30 Day Baseball Card Challenge

Tuesday, September 26, 2017

The Runner Up

Last week I wrote a post about 1964 Topps Giant oddball issue and while digging through my scans, I found another interesting oddball from the same year:

1964 Auravision #9

Technically it's a record and not a baseball card... but considering how these were distributed to collectors, I'd still classify it as an oddball issue.

According to Sports Collectors Daily, these were available to baseball fans through a Milk Duds/Meadow Gold milk mail-in promotion.  Here are images I found over on Keyman Collectibles of what the milk carton and candy box ads looked like:

I was truly impressed with how informative their site was.  They mention that there was a large hoard of factory stock discovered in the 70's or 80's, which explains why these are very affordable considering these records are over fifty years old.

I wish I would have known this tidbit of knowledge six years ago when I overpaid and purchased my Koufax for $20 at the De Anza Flea Market.  But in hindsight, the uniqueness of this item and that fact that it brings two important things (records and sports) from my childhood together definitely softens the blow.

When I saw this sitting in the gentleman's display case, the first thing that caught my attention was the photo of Koufax and the bright blue sky in the background.  Even though its obviously a staged photo, collectors are able to imagine The Left Arm of God staring down at the opposing batter and waiting for Johnny Roseboro's signal.

The back is equally impressive.  There's a small biography, a second photo, full MLB statistics, and directions on how to play the record.

I had completely forgotten about this flea market find until I ran across this scan.  But after seeing how affordable these are, I'll probably add at least the two Athletics at some point... and possibly the Whitey Ford and Warren Spahn for my Lefty PC.

What about you?

Are these your cup of tea?  Would you consider collecting these?  Do you already own any?

Oh... and if you're wondering what's on this record, someone on YouTube recorded it:

Can you believe one of the greatest pitchers in the history of baseball didn't play organized baseball until high school?  The stuff you can learn from fifty-three year old baseball records.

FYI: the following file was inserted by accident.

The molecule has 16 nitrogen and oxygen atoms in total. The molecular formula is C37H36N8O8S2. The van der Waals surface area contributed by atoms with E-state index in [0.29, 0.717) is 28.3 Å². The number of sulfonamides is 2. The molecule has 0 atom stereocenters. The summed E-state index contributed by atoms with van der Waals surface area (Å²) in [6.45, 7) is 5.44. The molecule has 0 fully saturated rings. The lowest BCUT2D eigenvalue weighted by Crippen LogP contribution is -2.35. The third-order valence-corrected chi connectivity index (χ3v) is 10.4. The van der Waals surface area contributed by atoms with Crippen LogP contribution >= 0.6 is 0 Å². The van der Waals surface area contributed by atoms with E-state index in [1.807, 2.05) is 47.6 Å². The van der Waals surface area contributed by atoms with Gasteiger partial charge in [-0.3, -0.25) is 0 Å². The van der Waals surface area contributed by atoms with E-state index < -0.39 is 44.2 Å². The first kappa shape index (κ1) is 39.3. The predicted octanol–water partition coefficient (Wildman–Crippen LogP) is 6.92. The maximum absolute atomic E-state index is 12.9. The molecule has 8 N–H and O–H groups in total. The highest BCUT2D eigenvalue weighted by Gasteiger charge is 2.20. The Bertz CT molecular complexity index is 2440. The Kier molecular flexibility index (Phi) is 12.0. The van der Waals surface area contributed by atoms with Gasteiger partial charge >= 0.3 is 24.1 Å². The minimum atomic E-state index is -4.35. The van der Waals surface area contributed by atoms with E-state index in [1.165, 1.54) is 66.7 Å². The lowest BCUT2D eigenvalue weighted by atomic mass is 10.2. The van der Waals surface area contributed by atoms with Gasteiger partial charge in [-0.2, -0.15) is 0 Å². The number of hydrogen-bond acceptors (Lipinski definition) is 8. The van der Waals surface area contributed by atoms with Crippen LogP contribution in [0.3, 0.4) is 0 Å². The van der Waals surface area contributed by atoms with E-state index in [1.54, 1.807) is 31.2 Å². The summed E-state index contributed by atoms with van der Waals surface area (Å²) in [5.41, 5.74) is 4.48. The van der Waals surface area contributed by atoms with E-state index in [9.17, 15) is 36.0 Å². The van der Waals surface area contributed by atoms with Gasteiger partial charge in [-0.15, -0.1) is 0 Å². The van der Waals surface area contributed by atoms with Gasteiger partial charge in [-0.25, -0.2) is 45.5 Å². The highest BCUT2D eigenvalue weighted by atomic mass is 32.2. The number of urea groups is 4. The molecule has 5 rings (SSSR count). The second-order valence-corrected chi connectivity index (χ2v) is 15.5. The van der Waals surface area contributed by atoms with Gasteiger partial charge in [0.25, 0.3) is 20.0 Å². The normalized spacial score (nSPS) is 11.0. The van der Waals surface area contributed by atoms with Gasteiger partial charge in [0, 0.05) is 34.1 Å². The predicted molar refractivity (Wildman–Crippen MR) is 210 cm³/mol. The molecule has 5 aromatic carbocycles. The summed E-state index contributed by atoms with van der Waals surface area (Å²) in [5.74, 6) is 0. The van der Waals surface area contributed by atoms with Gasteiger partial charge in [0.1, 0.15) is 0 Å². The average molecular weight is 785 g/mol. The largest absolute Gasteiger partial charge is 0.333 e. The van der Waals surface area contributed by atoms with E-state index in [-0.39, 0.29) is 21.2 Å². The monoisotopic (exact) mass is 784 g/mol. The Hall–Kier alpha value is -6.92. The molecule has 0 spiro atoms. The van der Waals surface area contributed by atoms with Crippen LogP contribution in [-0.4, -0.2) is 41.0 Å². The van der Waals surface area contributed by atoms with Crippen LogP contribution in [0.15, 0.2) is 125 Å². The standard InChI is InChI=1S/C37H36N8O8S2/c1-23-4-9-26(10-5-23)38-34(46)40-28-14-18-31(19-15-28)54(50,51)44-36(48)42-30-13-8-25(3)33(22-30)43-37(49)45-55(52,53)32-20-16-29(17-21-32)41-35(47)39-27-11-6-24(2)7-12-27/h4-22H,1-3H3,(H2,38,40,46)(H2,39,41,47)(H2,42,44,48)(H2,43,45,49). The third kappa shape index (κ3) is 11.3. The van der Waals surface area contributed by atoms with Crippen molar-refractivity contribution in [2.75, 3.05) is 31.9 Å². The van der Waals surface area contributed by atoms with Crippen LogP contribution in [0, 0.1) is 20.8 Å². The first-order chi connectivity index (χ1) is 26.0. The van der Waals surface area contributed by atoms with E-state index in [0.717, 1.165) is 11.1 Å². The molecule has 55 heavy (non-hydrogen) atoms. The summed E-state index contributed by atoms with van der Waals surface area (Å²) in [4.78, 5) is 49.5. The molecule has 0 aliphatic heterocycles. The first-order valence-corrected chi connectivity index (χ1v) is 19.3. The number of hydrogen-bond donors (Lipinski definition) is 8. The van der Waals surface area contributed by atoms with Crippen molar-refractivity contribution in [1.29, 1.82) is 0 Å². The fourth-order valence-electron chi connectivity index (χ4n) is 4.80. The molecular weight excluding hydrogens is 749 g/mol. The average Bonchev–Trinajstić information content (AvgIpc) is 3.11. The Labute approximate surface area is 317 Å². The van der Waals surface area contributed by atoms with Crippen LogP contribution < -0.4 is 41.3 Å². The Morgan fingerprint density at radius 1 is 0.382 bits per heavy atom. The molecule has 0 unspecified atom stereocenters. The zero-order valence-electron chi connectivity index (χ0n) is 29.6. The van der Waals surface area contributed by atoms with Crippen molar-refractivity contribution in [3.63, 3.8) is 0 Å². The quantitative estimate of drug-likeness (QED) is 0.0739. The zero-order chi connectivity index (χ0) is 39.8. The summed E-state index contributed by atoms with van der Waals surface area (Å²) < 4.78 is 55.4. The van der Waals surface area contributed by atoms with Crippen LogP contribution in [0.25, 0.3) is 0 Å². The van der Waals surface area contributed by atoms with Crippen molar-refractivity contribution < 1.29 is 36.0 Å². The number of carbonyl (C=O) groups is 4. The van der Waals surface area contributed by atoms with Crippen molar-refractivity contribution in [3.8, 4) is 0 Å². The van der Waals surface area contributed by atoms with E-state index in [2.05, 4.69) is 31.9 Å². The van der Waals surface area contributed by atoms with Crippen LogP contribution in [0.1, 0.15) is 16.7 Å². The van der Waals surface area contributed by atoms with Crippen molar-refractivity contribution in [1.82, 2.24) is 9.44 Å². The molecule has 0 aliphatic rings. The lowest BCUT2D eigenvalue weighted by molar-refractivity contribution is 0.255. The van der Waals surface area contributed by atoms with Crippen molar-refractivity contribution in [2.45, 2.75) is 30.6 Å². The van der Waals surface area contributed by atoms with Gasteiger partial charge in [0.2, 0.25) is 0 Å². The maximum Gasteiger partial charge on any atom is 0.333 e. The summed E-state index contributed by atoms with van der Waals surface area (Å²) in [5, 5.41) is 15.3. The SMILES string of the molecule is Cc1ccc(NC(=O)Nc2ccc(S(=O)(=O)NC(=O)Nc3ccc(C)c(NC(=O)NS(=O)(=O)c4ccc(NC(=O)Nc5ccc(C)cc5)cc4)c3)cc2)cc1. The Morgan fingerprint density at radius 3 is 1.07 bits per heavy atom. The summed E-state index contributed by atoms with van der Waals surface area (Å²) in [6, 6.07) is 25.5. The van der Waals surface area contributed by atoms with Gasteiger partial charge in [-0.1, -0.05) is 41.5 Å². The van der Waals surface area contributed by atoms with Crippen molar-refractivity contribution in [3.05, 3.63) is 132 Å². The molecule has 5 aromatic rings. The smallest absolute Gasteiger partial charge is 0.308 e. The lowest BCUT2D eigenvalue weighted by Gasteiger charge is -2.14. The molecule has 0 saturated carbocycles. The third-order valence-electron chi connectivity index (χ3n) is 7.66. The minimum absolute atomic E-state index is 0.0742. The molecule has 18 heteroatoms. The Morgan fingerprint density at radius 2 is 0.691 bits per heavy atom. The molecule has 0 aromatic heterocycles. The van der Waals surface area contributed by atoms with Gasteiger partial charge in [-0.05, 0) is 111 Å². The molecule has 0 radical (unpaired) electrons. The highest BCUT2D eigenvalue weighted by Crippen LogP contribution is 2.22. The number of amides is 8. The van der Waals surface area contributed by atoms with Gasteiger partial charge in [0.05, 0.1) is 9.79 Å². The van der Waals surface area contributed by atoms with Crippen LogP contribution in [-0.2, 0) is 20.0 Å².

Happy Tuesday and sayonara!


  1. I'll have to land that Spahn one day.

  2. Cool audio. Thanks for sharing this!

  3. Very cool Fuji. I have the Spahn from this set

  4. I love records, I love baseball, I love oddball trading cards... how is it that I don't already have a few of these? Very cool!

  5. I've known about these for a long time but never knew anyone who had one. This is the first time I've seen it displayed.

    As for that factoid about Koufax not playing organized ball before high school: I knew that when I was in 4th grade. Learned about it the old-fashioned way: from a book.

  6. Gotta give your self a break-$20 for that is a fair price

  7. My cup of tea? Why yes. I didn't know about them either.

  8. I'd never seen or heard of these Auravision records, but they're really neat. That front photo is fantastic, and the audio is interesting as well. I love hearing the crackle of the record in between Sandy's advice. Great stuff!

  9. I've spent $20 on worse things. It was a fair price for the Koufax then, it still is now, no question about it.

    At the very least the concept intrigues me greatly. It would definitely be my cup of tea if it was from an even earlier time, like the deadball era.

  10. Great looking card! I would love to add one. The word affordable helps

  11. john miller - haven't targeted him yet... but i will.

    doe m.g. - glad this post was of use

    mark hoyle - nice. looking forward to adding him to the collection.

    tony burbs - it's the trifecta!

    night owl - that's why i missed it. i'm not a big reader outside of blog posts

    brady - yeah... it's a fair price. but i never like paying more than i have to.

    hackenbush - glad we share an interest in similar tea

    chris - that crackle is music to my ears

    zippy - hmmm. records from the early 20th century. that would be pretty sweet... and probably much more rare and expensive

    ketchupman36 - i'm pretty sure you can if you're patient

    sport card collectors - vintage and affordable. two of my favorite words.